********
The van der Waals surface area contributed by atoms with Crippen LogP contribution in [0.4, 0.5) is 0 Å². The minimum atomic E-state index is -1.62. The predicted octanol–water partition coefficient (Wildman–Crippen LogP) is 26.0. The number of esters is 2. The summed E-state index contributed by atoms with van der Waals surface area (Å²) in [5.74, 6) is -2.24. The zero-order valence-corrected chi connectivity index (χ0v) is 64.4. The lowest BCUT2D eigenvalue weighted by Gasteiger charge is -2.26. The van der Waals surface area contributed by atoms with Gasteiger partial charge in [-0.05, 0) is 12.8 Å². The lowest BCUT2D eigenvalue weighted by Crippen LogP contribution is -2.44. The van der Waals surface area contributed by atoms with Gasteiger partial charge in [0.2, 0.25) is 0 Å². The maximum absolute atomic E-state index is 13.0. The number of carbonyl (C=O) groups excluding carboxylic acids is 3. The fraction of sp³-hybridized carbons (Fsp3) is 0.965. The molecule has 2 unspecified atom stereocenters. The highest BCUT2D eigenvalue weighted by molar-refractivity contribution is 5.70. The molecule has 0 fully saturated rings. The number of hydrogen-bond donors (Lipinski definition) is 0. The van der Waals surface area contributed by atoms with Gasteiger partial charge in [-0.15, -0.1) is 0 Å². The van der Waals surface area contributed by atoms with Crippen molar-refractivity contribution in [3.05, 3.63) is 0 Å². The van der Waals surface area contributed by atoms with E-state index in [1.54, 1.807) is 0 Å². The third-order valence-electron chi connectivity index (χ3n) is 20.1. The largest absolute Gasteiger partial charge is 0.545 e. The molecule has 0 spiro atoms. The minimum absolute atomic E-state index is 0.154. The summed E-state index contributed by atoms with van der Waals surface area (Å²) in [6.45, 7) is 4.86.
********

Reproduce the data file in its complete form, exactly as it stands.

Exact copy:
The van der Waals surface area contributed by atoms with Crippen LogP contribution in [0.4, 0.5) is 0 Å². The minimum atomic E-state index is -1.62. The predicted octanol–water partition coefficient (Wildman–Crippen LogP) is 26.0. The number of esters is 2. The summed E-state index contributed by atoms with van der Waals surface area (Å²) in [5.74, 6) is -2.24. The zero-order valence-corrected chi connectivity index (χ0v) is 64.4. The lowest BCUT2D eigenvalue weighted by Gasteiger charge is -2.26. The van der Waals surface area contributed by atoms with Gasteiger partial charge in [-0.05, 0) is 12.8 Å². The lowest BCUT2D eigenvalue weighted by Crippen LogP contribution is -2.44. The van der Waals surface area contributed by atoms with Gasteiger partial charge in [0.2, 0.25) is 0 Å². The maximum absolute atomic E-state index is 13.0. The number of carbonyl (C=O) groups excluding carboxylic acids is 3. The fraction of sp³-hybridized carbons (Fsp3) is 0.965. The molecule has 2 unspecified atom stereocenters. The highest BCUT2D eigenvalue weighted by molar-refractivity contribution is 5.70. The molecule has 0 fully saturated rings. The number of hydrogen-bond donors (Lipinski definition) is 0. The van der Waals surface area contributed by atoms with Gasteiger partial charge in [-0.15, -0.1) is 0 Å². The van der Waals surface area contributed by atoms with Crippen molar-refractivity contribution in [3.05, 3.63) is 0 Å². The van der Waals surface area contributed by atoms with E-state index in [1.54, 1.807) is 0 Å². The third-order valence-electron chi connectivity index (χ3n) is 20.1. The largest absolute Gasteiger partial charge is 0.545 e. The molecule has 0 spiro atoms. The minimum absolute atomic E-state index is 0.154. The summed E-state index contributed by atoms with van der Waals surface area (Å²) in [6.45, 7) is 4.86.